It took until about the third or fourth inning for the place to fill out a bit, and then when it did, the O's people came, bringing orange to the blue stadium, and watching their team win. In the upper deck, there was the usual dummy up there, that one guy from the visiting team who had to stand up and address the crowd screaming, "Orioles! O's rule!"

Which is pretty ridiculous, since they're in last place in their division. They rule nothing, and neither do the Nationals; the Nats are the worst team in baseball. So there was nothing for anyone there to really gloat about.

My response: "My terrible team is better than your terrible team!"

But I might have been wrong on that one. O's win, Nats stay bad, and a listless crowd shuffles out at the end of the latest installment of a pretty subdued rivalry.

Thursday, May 21, 2009

'Peanut Dude' Dead

-- Pirates: 4
-- Nationals: 5
-- Sold: 72 beer, 69 peanut/Crackerjack

Not very often a ballpark vendor makes national news, but it happened today: Arnie "Peanut Dude" Murphy died. Known for the accuracy of his long-distance tosses around the seats at Houston's Minute Maid Park, he was clocked at 42-mph on a peanut toss, was a six-time Aramark All-Star Vendor and was named "Best Ballpark Vendor" by the Houston Press. I'd never heard of the man before (and I disagree with the assertion that he "may be the most famous peanut vendor in America" -- that honor goes to the Dodgers' Roger Owen) but he was apparently institution enough to be memorialized by National Public Radio's All Things Considered.
So in my mind, I dedicated tonight's vend to the Peanut Dude, buy selling as many bags of peanuts and Crackerjack as I could. Plenty of kids' groups on Family Night added up to three loads sold, on top of the beer, tossing those bags deep into the sections -- drawing attention from the rest of the group and stoking sales -- though with perhaps less accuracy than earned the Peanut Dude his fame.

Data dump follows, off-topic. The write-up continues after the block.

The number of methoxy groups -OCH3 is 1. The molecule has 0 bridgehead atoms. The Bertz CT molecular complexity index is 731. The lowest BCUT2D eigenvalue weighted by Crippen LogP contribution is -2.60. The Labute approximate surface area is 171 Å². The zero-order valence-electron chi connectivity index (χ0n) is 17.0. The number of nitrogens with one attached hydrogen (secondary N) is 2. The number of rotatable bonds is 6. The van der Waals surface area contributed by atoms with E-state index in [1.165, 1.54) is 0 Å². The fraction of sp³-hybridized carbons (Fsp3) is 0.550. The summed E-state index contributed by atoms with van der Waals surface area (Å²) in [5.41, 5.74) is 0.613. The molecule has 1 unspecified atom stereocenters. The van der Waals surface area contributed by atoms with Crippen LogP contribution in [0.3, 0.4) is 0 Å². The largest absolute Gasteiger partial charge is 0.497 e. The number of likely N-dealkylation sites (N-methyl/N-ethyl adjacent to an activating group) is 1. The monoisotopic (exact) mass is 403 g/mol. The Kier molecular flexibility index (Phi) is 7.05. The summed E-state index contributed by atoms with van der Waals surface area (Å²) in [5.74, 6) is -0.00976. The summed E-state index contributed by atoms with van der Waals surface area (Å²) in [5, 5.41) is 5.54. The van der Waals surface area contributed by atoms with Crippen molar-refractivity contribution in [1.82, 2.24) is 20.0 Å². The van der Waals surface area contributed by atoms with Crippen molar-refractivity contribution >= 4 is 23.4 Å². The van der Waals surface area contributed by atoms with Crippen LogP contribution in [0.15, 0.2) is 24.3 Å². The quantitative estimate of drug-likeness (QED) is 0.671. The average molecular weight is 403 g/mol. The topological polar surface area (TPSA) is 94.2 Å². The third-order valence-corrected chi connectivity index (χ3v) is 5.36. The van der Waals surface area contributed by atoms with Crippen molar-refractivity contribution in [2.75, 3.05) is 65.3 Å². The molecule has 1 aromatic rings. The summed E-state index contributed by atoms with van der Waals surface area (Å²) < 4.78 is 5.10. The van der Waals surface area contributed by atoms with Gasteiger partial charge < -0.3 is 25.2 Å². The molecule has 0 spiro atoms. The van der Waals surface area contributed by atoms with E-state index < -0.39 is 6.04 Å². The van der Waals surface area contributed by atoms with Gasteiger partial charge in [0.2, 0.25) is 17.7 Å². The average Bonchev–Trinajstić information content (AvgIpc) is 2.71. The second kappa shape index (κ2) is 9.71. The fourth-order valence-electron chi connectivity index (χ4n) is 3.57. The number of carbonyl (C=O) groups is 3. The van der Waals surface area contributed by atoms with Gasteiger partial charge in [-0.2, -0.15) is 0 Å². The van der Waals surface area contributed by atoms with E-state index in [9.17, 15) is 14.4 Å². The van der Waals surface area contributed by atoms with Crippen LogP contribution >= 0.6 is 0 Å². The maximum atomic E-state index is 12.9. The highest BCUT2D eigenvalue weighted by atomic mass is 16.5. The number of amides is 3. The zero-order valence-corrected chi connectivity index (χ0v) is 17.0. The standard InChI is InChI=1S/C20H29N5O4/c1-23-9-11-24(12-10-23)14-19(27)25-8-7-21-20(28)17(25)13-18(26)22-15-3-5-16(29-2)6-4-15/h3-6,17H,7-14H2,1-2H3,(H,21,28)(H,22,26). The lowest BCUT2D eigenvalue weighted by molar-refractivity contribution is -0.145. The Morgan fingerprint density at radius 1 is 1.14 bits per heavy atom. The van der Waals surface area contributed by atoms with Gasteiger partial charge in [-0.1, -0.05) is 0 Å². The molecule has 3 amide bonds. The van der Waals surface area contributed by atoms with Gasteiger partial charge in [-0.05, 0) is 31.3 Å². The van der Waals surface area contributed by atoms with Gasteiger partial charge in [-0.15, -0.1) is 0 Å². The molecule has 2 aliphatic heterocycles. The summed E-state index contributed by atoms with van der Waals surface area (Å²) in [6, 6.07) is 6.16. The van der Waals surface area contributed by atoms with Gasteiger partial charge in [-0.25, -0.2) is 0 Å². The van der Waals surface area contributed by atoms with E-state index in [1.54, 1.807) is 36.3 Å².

** Note: Photo stolen from Flickr, which noted that it was in turn stolen from a book called Working at the Ballpark. Ain't free content great?

Wednesday, May 20, 2009


  • Pirates: 8
  • Nationals: 5
  • Sold: 102 beers / 47 peanut, Crackerjack
So right after the worst sales day of the season, comes one of the better ones. Still a sparse crowd playing a small-market Pirates, but sales were up. The reason was limited competition -- the Portables were closed.

The problem with Nationals Park is that what's good for the team's overall business isn't necessarily good for the Beerman's business. Old stadiums follow an old model of design, where the concessions stands are wedged below the stands, requiring a trip into the dark tunnel and into a dungeonous hallway to load up on beer and food. Since this takes you away from the game, the beerman performs a welcome service. At newer stadiums like Nationals Park, though, the lower bowl is laid out below a wraparound concourse that offers unbroken connection with the game. At the top of the row is the Beerman's competition: the Portable Beer Unit. Just head to the top of the row, and there it stands in molded plastic upon casters, capable of chilling hundreds of bottles of brew at a time while offering gracious views of the field. There's no reason to rely on the vendor when the portable is there, so it's a good night when they're closed and the vendor can pick up those sales.

People always ask me if I'm excited about the New Stadium, and if the New Stadium lived up to my expectations, and isn't the New Stadium just beautiful? Well, not anymore, not really, and not at all. I'll get into my aesthetic judgments later, but when the layout of the place itself cuts into my sales and minimizes my reason for being there at all, that creates an ugly situation.


Monday, May 18, 2009

Neutron Bomb

  • Pirates: 12
  • Nationals: 7